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Remarks Of William Kolasky Wilmer Cutler Pickering LLP In The FTC/DOJ Joint Workshop On Merger Enforcement Panel On Efficiencies/Dynamic Analysis/Integrated Analysis

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FTC/DOJ Joint Workshop
on Merger Enforcement
Panel on Efficiencies/Dynamic Analysis/
Integrated Analysis

Prepared Remarks of
William Kolasky
Wilmer Cutler Pickering LLP

Washington, DC

February 19, 2004

FTC/DOJ Joint Workshop on Merger Enforcement
Panel on Efficiencies/Dynamic Analysis/Integrated Analysis

Remarks of
William Kolasky
Wilmer Cutler Pickering LLP

February 19, 2004

It has been seven years since the efficiencies section of the Horizontal Merger Guidelines was last revised in 1997. In these seven years, agencies have conducted full-scale Second Request investigations of several hundred mergers. Efficiencies have become an increasingly important focus of these investigations. Now is a good time to review what we have learned over these seven years and to discuss whether further revision of the efficiencies section of the Merger Guidelines is now in order.

I believe that, by and large, the analytical framework set out in 1997 revisions is sound. The problem is not with the framework, but that too many practitioners have not made a serious effort to understand and apply that framework. As a result, the agencies see too few well-presented and well-substantiated efficiency claims.

I want to focus today on three important issues: (1) What is a cognizable efficiency? (2) To what extent should "fixed cost" savings that do not reduce marginal costs be taken into account? (3) Under what circumstances should efficiencies in other markets be found to justify a merger that reduces competition in a particular market?

In discussing these three issues, I do not intend to offer fully formed views, much less recommendations for action. Rather, I hope to raise some questions designed to stimulate further discussion and analysis.

What is a cognizable efficiency?

Lawyers and businessmen too often confuse efficiencies with cost savings. While in some sense every efficiency can be translated into cost savings, in practice many of the most important efficiencies are the result of synergies from the combination of complementary assets rather than cost savings as such.

Take, for example, a merger of two software companies, both of which produce spreadsheet and word processing programs. Assume that Company A has a superior spreadsheet program and Company B a superior word processing program. The two companies compete also in the market for office suites that combine word processing and spreadsheets. By merging, the two companies expect to be able to offer an Office Suite program with the best available spreadsheet and word processing program, and to be able to use their complementary knowledge to create even better spreadsheet and word processing software in the future.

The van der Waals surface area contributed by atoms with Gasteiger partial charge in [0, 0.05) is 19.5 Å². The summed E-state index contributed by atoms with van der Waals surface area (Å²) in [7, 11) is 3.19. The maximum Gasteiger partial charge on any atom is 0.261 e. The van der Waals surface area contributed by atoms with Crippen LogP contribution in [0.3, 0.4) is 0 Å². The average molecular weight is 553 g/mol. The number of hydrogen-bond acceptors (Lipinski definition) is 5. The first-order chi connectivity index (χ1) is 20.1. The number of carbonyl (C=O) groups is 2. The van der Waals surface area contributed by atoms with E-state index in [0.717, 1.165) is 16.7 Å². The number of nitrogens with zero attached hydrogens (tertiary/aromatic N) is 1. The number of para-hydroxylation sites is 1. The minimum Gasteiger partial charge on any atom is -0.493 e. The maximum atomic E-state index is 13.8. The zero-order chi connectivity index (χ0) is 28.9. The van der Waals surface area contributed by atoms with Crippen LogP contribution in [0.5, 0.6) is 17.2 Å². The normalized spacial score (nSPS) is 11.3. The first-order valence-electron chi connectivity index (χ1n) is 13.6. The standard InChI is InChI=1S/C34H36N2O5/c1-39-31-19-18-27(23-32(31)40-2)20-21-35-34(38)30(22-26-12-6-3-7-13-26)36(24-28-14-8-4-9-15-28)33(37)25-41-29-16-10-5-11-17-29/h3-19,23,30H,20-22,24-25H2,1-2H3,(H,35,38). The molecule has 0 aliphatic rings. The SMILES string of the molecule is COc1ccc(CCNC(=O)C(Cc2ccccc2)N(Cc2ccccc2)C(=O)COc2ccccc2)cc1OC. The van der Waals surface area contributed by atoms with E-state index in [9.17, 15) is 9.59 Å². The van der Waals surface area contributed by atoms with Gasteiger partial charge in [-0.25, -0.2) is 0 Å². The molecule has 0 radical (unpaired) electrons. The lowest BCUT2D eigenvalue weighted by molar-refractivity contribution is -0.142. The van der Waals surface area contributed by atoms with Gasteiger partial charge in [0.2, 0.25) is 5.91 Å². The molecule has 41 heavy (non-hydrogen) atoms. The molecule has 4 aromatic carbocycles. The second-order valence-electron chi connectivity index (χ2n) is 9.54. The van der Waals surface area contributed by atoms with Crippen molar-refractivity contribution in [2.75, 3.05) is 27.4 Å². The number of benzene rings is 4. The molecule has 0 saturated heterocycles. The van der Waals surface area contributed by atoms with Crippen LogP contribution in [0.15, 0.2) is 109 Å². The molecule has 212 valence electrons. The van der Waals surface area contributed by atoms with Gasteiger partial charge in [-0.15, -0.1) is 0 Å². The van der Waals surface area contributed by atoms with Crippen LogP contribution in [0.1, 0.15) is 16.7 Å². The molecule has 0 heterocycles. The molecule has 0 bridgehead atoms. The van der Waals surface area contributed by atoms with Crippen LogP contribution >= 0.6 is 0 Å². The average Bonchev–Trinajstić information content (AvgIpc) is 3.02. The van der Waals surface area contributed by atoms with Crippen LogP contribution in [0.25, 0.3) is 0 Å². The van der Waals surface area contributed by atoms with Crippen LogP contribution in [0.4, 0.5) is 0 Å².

Now suppose further there is only one other company, C, that produces both word processing and spreadsheet programs and offers an office suite. At present that company's combined office suite program is better than either A's or B's and it, therefore, has a larger market share. After the merger, the combined AB's program will be markedly superior and it is anticipated that the combined firm will take over market leadership from C.

Should we prohibit this merger? A conventional answer might well be yes. The merger I've posited is a 3-to-2 merger, and one can imagine the staff telling the usual coordinated effects story or even a unilateral effects story. But is that story credible in these circumstances? Given that competition in this market is driven less by price and more by innovation, especially since without innovation, users would have no incentive to replace their existing office suite software with a newer version, how likely is it that this merger will, in fact, reduce competition. Do we really believe that C will sit still and accept losing its market leading position. Won't the merger stimulate C to improve its own product in order to recapture the lead?